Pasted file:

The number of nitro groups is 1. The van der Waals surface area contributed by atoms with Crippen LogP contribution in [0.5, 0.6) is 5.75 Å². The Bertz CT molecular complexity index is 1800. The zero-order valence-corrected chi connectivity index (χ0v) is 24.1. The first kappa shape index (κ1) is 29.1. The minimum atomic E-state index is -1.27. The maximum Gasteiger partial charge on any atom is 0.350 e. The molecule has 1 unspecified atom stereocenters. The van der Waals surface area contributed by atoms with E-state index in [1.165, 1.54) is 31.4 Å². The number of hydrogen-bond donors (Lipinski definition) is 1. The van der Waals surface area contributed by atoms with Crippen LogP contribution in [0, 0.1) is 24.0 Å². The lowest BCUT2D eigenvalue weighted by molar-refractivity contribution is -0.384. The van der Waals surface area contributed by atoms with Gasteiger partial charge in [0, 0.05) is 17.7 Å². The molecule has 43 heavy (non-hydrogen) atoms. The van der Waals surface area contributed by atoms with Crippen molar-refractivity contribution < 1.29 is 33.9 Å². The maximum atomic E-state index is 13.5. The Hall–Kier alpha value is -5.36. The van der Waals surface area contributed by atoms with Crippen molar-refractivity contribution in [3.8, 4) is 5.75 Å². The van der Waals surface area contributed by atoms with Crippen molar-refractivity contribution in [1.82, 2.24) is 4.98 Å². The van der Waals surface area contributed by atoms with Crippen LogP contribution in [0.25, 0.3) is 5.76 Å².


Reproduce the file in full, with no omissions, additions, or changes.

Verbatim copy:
The number of nitro groups is 1. The van der Waals surface area contributed by atoms with Crippen LogP contribution in [0.5, 0.6) is 5.75 Å². The Bertz CT molecular complexity index is 1800. The zero-order valence-corrected chi connectivity index (χ0v) is 24.1. The first kappa shape index (κ1) is 29.1. The minimum atomic E-state index is -1.27. The maximum Gasteiger partial charge on any atom is 0.350 e. The molecule has 1 unspecified atom stereocenters. The van der Waals surface area contributed by atoms with E-state index in [1.165, 1.54) is 31.4 Å². The number of hydrogen-bond donors (Lipinski definition) is 1. The van der Waals surface area contributed by atoms with Crippen LogP contribution in [0, 0.1) is 24.0 Å². The lowest BCUT2D eigenvalue weighted by molar-refractivity contribution is -0.384. The van der Waals surface area contributed by atoms with Gasteiger partial charge in [0, 0.05) is 17.7 Å². The molecule has 43 heavy (non-hydrogen) atoms. The van der Waals surface area contributed by atoms with Crippen molar-refractivity contribution < 1.29 is 33.9 Å². The maximum atomic E-state index is 13.5. The Hall–Kier alpha value is -5.36. The van der Waals surface area contributed by atoms with Crippen molar-refractivity contribution in [3.8, 4) is 5.75 Å². The van der Waals surface area contributed by atoms with Crippen molar-refractivity contribution in [1.82, 2.24) is 4.98 Å². The van der Waals surface area contributed by atoms with Crippen LogP contribution in [0.25, 0.3) is 5.76 Å².